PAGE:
Korea depends on the Middle East’s abundant energy resources to fuel its manufacturing sector, while the region has counted on Korea’s construction workforce to modernize its infrastructure since the 1970s and 1980s or the “first Middle East boom” era.
The two economies now seek to expand their partnership beyond energy and plant construction to health care, information technology and food as they seek a second Middle East boom in the post-oil era.
Korean government officials and analysts say young professionals in diverse new industries are expected to lead the boom in the region.
|Saudi hospital employees look at a medical information system built by SK Telecom and Seoul National University Hospital Bundang, at King Abdullah Specialist Children Hospital in Riyadh, Saudi Arabia, on April 19. (Seoul National University Hospital Bundang)|
“The Middle East has been actively preparing for the post-oil era by fostering other industrial sectors. This will further create opportunities for Korea to make inroads into the market,” said Lee Kwon-hyung, head of the Africa and the Middle East team at the Korea Institute for International Economic Policy.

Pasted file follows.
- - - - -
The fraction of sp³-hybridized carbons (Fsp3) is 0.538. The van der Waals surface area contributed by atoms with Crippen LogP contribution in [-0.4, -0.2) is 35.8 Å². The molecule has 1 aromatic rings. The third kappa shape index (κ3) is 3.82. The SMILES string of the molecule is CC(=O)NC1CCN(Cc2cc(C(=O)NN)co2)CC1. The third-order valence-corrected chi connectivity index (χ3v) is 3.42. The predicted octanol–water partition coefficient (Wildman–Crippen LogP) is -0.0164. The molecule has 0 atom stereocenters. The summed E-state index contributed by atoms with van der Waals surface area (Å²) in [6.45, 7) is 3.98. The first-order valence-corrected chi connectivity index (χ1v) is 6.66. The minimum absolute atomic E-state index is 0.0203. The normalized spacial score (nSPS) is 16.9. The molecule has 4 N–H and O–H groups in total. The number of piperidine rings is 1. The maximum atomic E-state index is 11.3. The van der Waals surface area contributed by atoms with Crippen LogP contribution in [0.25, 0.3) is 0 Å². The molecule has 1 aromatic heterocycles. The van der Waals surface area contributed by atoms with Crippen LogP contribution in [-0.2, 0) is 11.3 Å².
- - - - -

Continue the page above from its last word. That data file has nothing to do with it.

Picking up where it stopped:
A number of lucrative projects in the Middle East are in store for the Korean industry following President Park Geun-hye’s recent visit to four countries ― the UAE, Kuwait, Saudi Arabia and Qatar.
In addition to business opportunities created by the 2020 Qatar World Cup and the 2020 Dubai Expo, industrial projects worth some $760 billion will be launched by the Gulf Cooperation Council until 2017.
In March, the Korean government signed an agreement with Saudi Arabia to develop and commercialize system integrated modular advanced reactors, or SMART. Together, they will seek to enter other global markets with the technology.
This will also help Korea to win nuclear reactor deals worth some $2 billion in Saudi Arabia.
Health care is another sector in which the two partners will join forces to create value-added services.
Korea’s Yonsei University Severance Hospital has signed a contract to build a cancer center for women in Saudi Arabia’s capital of Riyadh by 2018.
SK Telecom, the country’s biggest mobile carrier, and its partner Seoul National University Hospital Bundang are currently developing medical information systems at six state hospitals in the largest Arab country.
One of the hospitals opened early this month.
“Patients from the Middle East used to prefer the U.S. and Europe for medical treatment. But more of them tend to visit Korea for medical tourism which shows that Korea’s medical service has competitiveness,” Lee of the KIEP said.
In the 1970s-1980s, Korea sent tens of thousands of engineers and laborers to the Middle East.
Since then, Korean companies have won a slew of construction projects in the region that laid the foundation for the two sides’ economic growth.
By Park Han-na (email@example.com)